11369 voters have been polled.

    5312 say they will vote for Obama

    5431 say they will vote for Romney

    Romney leads 47.78% to 46.72% in polls which we suspect are overstating democrat turnout.

    And keep in mind I believe that if you haven’t made up your mind to vote for Obama you’re not voting or voting for Romney which means he’s doing much better than that!

    Walter Hanson
    Minneapolis, MN

  2. Good piece, FR. I have a feeling we’ll have a whole lotta navel gazing from the pollster class following this one.

  3. This reminds me a bit of some of the fallout from the 2K election.
    Both Gore and Bush had the goal of getting the most electoral college votes. They spent hundreds of millions of dollars in pursuit of this goal.
    As it turned out, Bush won the electoral college while loosing (very narrowly) the popular vote.
    Ignoring the Bush V Gore SC controversy for the moment, how would this make Bush any less legitimate a president than Gore? Bush achieved his goal. He was the better strategist. If Bush had conceded because he lost the popular vote, the worse player would have won. Gore was as focused on the electoral college as Bush was. Gore, and his election team, didn’t care abut the popular vote total until they’d discovered that they had won it.

  4. Don’t worry about the polls. They might be right or wrong, but, they don’t count for anything.

    If Romney wins we will have to hold his feet to the fire. If Obama wins, I might have to move off the grid.

  5. Terry:

    It is my belief that on the morning of election day that more people were planning to vote for Bush then Gore. To be exact I called up a radio show the night before because I was concerned in Minnesota a bunch of people coming from work will hear Gore winning a bunch of big states early and think the election was over. That’s what literally happened.

    California because they were three hours behind thought the election was over thousands of Republicans didn’t show up and vote causing Gore’s narrow popular vote win (the call of Florida early and inaccurate cost Bush something like an estitimated 10,000 votes so you can imagine the damage to other states).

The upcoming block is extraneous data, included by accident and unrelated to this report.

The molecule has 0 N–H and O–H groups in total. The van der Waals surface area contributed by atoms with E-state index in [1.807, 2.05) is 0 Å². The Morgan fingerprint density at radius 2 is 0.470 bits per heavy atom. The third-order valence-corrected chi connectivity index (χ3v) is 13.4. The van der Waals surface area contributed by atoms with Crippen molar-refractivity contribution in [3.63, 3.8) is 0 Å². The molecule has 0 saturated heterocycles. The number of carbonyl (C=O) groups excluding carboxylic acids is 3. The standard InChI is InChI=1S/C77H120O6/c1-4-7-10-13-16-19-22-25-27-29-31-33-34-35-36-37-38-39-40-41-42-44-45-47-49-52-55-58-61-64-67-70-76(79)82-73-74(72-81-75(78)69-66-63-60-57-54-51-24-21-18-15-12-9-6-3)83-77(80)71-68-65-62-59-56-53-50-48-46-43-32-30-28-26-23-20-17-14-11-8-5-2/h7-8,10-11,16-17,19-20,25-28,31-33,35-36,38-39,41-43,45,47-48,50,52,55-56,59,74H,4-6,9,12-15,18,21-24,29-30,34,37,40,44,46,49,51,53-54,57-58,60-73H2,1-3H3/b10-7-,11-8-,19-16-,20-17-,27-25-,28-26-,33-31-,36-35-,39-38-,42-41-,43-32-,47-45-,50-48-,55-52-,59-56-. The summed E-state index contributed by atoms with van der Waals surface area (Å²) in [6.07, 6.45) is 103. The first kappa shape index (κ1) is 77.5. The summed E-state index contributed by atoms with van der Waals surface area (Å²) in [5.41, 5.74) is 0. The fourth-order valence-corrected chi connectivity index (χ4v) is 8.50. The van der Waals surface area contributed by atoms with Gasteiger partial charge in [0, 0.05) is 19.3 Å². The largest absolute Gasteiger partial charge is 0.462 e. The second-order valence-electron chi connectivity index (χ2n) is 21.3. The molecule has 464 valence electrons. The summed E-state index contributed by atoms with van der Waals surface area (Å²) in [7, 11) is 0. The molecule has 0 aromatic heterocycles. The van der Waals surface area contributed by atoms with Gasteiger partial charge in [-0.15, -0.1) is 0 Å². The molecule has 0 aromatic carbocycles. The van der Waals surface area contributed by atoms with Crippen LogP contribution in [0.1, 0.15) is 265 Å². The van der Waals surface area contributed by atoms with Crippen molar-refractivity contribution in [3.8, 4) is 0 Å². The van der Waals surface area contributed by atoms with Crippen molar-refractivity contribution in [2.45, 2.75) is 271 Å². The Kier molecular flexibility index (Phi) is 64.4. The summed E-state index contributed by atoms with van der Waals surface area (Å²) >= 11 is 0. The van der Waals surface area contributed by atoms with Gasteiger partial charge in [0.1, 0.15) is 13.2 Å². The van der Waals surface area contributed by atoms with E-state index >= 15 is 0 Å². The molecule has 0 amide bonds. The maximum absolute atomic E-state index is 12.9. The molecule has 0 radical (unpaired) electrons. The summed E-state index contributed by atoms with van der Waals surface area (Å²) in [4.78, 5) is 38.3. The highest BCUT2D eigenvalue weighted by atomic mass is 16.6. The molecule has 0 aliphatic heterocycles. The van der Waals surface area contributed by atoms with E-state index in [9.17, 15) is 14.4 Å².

Ironic thing I correctly predicted Bush 271-267 on the call with an exercise I did where I gave Gore Florida though I think the early calls cost Bush three of the states I gave him, New Mexico, Wisconsin, and Iowa.

    Walter Hanson
    Minneapolis, MN

  6. Walter Hanson-
    It may be true that more people intended to vote for Bush in 2000. It doesn’t matter. The only thing that matters is the electoral college. It is not wrong when the person who wins the most electoral votes loses the popular vote and still becomes president.
    If we had a popular vote system Obama would be campaigning in CA instead of New Hampshire. No candidate, this year or any other year, spends a nickel trying to pick up the popular vote. Al Gore wasn’t trying to get it in 2k any more than Bush was.

  7. Terry:

    The electoral college is a way to help protect all of the states. West Virginia which I didn’t anticipate going to Bush did that because they saw what Al Gore was going to do to coal. The point I’m trying to make is that you have to make some push to try to win the popular vote along with the electoral college.

    The big problem is that are people who want to convert the vote to a straight popular vote in which the people of San Fransico has more votes gets to determine how Alaska and West Virginia use their natural resources. Then we open the system up big time to commit fraud.

    And Bush actually did some real campaign work in California unlike Romney.

    Walter Hanson
    Mineapolis, MN